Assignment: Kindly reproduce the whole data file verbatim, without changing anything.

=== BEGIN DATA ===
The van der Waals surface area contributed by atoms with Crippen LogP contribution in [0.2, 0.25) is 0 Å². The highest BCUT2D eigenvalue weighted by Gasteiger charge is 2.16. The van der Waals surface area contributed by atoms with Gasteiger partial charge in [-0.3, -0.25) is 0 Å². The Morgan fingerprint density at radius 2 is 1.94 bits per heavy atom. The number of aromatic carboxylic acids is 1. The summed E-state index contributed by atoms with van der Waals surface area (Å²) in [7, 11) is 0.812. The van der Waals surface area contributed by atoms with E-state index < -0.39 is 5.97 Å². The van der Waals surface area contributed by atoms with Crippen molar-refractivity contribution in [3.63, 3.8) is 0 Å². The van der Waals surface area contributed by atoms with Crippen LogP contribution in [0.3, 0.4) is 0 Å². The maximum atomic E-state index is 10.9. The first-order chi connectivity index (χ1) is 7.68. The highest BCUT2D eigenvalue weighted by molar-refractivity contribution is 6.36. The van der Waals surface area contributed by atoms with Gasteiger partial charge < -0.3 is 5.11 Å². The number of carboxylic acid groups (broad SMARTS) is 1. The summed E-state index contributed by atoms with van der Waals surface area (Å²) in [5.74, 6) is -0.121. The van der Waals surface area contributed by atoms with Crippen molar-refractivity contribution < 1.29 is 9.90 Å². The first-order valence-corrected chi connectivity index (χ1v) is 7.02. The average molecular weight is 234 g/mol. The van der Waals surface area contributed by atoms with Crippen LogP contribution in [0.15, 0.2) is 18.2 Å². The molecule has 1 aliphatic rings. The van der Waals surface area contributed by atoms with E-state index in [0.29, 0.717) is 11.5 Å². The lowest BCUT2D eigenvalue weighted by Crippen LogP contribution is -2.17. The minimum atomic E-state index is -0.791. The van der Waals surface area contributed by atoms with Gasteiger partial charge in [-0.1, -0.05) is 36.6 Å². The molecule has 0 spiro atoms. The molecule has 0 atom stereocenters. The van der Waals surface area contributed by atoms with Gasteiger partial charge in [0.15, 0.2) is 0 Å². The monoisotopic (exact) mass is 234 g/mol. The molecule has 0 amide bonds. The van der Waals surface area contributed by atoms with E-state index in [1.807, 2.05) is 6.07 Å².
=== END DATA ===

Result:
The van der Waals surface area contributed by atoms with Crippen LogP contribution in [0.2, 0.25) is 0 Å². The highest BCUT2D eigenvalue weighted by Gasteiger charge is 2.16. The van der Waals surface area contributed by atoms with Gasteiger partial charge in [-0.3, -0.25) is 0 Å². The Morgan fingerprint density at radius 2 is 1.94 bits per heavy atom. The number of aromatic carboxylic acids is 1. The summed E-state index contributed by atoms with van der Waals surface area (Å²) in [7, 11) is 0.812. The van der Waals surface area contributed by atoms with E-state index < -0.39 is 5.97 Å². The van der Waals surface area contributed by atoms with Crippen molar-refractivity contribution in [3.63, 3.8) is 0 Å². The van der Waals surface area contributed by atoms with Crippen LogP contribution in [0.3, 0.4) is 0 Å². The maximum atomic E-state index is 10.9. The first-order chi connectivity index (χ1) is 7.68. The highest BCUT2D eigenvalue weighted by molar-refractivity contribution is 6.36. The van der Waals surface area contributed by atoms with Gasteiger partial charge < -0.3 is 5.11 Å². The number of carboxylic acid groups (broad SMARTS) is 1. The summed E-state index contributed by atoms with van der Waals surface area (Å²) in [5.74, 6) is -0.121. The van der Waals surface area contributed by atoms with Crippen molar-refractivity contribution < 1.29 is 9.90 Å². The first-order valence-corrected chi connectivity index (χ1v) is 7.02. The average molecular weight is 234 g/mol. The van der Waals surface area contributed by atoms with Crippen LogP contribution in [0.15, 0.2) is 18.2 Å². The molecule has 1 aliphatic rings. The van der Waals surface area contributed by atoms with E-state index in [0.29, 0.717) is 11.5 Å². The lowest BCUT2D eigenvalue weighted by Crippen LogP contribution is -2.17. The minimum atomic E-state index is -0.791. The van der Waals surface area contributed by atoms with Gasteiger partial charge in [-0.1, -0.05) is 36.6 Å². The molecule has 0 spiro atoms. The molecule has 0 atom stereocenters. The van der Waals surface area contributed by atoms with Gasteiger partial charge in [0.15, 0.2) is 0 Å². The monoisotopic (exact) mass is 234 g/mol. The molecule has 0 amide bonds. The van der Waals surface area contributed by atoms with E-state index in [1.807, 2.05) is 6.07 Å².